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Safe Kitchen Scraps for Chickens

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Safe Kitchen Scraps for Chickens

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chickens eating cooked eggs

Listing all the things chickens will eat that are good for them would be nearly impossible. Chickens will eat just about anything, and the few things that aren’t good for them aren’t good for humans, either. Still, let’s take a quick look at some of the safe kitchen scraps for chickens.

Fruits

Chickens love just about any kind of fruit, with the exception of citrus fruits. They especially like apples, bananas, berries, peaches, pears, melons, and grapes.

If you make apple jelly or apple cider, save the left-over pulp for your flock. If you have few chickens but a whole lot of pulp, store it in the refrigerator and dole it out a little at a time.

Vegetables

Chickens can safely eat most vegetables. Some can be served raw, others should be cooked.

Chickens like raw beets, broccoli, brussels sprouts, carrots, cauliflower, corn, cucumbers, garlic, mangels, peas, tomatoes, squash, and sweet potatoes. Soft items like cucumbers and tomatoes, and small items like peas, may be fed whole. Others should be chopped into peckable pieces. Greens that may be fed whole or chopped include cabbage, kale, lettuce, and sprouts.

Cooked potatoes are okay, but raw potatoes are not safe kitchen scraps for chickens. Also avoid any part of an avocado — pit, peel, leaves from the tree — except the soft flesh.

Pasta

A little cooked pasta is safe for chickens to eat. They like any kind of plain pasta — macaroni, noodles, spaghetti, and so forth. They also go for cooked rice.

Meat

If you’ve watched chickens eagerly seek out bugs, worms, and even mice and toads, you know they love meat. And meat is an excellent source of protein that is especially beneficial for conditioning show birds.

Chickens like any kind of meat and seafood. But go easy on the fish if you are growing chickens for you to eat. Otherwise your chicken meat could taste a bit fishy.

Feeding only cooked meat is the safest bet, and that can include well-cooked chicken. Feed lean cuts or remove excess fat, and cut the meat into small peckable pieces.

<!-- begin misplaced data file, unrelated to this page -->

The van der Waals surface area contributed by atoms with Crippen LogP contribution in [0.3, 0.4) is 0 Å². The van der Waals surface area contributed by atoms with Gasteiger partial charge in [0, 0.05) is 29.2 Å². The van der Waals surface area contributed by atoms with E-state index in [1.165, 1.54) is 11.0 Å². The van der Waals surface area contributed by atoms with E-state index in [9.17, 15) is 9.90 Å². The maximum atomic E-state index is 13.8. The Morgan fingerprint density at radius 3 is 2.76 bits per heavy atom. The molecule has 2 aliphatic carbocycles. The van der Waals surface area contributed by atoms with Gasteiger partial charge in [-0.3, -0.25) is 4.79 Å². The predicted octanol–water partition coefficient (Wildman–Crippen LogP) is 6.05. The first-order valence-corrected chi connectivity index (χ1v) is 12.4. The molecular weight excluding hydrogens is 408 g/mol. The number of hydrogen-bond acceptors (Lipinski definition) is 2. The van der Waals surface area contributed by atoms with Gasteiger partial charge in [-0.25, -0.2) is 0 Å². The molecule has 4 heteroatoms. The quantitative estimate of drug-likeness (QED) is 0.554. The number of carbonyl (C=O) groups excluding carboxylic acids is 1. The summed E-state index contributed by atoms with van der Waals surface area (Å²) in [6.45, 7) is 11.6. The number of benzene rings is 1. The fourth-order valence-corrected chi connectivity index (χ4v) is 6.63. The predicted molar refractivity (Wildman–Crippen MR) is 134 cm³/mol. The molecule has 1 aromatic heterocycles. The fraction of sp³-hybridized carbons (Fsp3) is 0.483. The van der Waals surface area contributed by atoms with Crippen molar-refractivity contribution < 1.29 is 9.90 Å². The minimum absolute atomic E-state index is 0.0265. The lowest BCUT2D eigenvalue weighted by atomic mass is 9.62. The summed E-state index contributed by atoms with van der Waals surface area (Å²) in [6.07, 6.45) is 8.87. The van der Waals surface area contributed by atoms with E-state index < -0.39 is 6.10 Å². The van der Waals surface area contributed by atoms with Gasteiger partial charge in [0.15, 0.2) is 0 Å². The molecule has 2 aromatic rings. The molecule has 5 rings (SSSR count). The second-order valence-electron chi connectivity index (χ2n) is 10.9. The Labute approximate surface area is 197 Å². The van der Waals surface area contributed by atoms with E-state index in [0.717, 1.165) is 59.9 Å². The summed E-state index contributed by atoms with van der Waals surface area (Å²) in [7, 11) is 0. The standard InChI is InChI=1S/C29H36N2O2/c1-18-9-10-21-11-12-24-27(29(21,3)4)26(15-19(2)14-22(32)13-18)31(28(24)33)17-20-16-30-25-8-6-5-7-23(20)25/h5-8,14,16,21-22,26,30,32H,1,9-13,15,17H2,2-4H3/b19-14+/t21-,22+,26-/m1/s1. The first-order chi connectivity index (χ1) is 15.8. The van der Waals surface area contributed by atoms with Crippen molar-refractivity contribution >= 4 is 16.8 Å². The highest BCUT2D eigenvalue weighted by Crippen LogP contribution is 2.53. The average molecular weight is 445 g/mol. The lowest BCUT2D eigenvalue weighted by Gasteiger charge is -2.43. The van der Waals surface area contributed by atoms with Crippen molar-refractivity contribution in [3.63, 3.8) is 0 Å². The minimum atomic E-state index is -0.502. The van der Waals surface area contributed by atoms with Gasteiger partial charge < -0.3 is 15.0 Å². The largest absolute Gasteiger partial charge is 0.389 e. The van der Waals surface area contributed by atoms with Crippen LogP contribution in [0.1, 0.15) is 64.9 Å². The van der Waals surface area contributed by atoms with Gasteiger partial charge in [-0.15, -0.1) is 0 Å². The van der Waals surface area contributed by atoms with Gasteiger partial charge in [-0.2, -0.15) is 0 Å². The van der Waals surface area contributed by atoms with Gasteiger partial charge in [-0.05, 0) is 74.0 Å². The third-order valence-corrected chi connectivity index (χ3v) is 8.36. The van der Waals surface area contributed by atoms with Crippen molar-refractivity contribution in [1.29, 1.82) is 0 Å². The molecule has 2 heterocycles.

Chickens will also entertain themselves pecking meat off of bones, but avoid fish bones. Also do not feed your chickens any kind of processed lunch meat.

Eggs

Chickens like eggs, and eggs are good for chickens. But feed only cooked eggs to avoid training your chickens to eat their own eggs. When you have surplus eggs, scramble them or boil and mash them.

Feel free to include the shells. Hens can get some needed calcium by eating their own recycled eggshells. Rinse off the shells, dry them, and crush them. Then feed them as-is, or stir them into cooked eggs (as in the photo). Recycled eggshells alone will not provide enough calcium for layers, so continue feeding the usual calcium supplement.

Dairy

Chickens are not mammals, and therefore are not equipped to digest an abundance of dairy products. However, they do like yogurt, cheese, cottage cheese, and even milk, all of which — in small amounts — can provide beneficial nutrients.

Snacks

Just about the only human snack that’s safe for chickens to eat is plain popcorn. That means popped corn before butter and salt, or caramel coating, or any other flavoring has been added.

Avoid all other snack foods, including chocolate and other candy, or anything containing a lot of sugar. So, no donuts. Also no processed snacks. And no fast foods, including left-over French fries or pizza.

Feeding Safe Kitchen Scraps

Here are a few caveats for feeding safe kitchen scraps to chickens. First, with the exception of cooked, mashed eggs without the shells, and small amounts of finely chopped greens, never feed scraps to chicks. One reason is you don’t want to unbalance the carefully formulated nutrition in their starter ration. Another reason is their digestive systems are still developing.

Even for mature chickens, kitchen scraps are not a substitute for a regular ration. Instead they should be considered occasional treats to be fed only in small amounts. A good rule of thumb is to limit such treats to no more than 10% of the flock’s total daily diet.

Another good practice is to remove any scraps the chickens don’t finish the same day they are fed. Left overnight, scraps could start to mold or otherwise spoil. Also they will attract rodents and other undesirable wildlife.

Finally, know that chickens are like humans in that each has different likes and dislikes in what it will or won’t eat. Some preferences reflect the chickens’ current nutritional needs. Other preferences have to do with what chickens can and can’t taste.

And that’s today’s news from the Cackle Coop.

Gail Damerow is the author of The Chicken Health Handbook.

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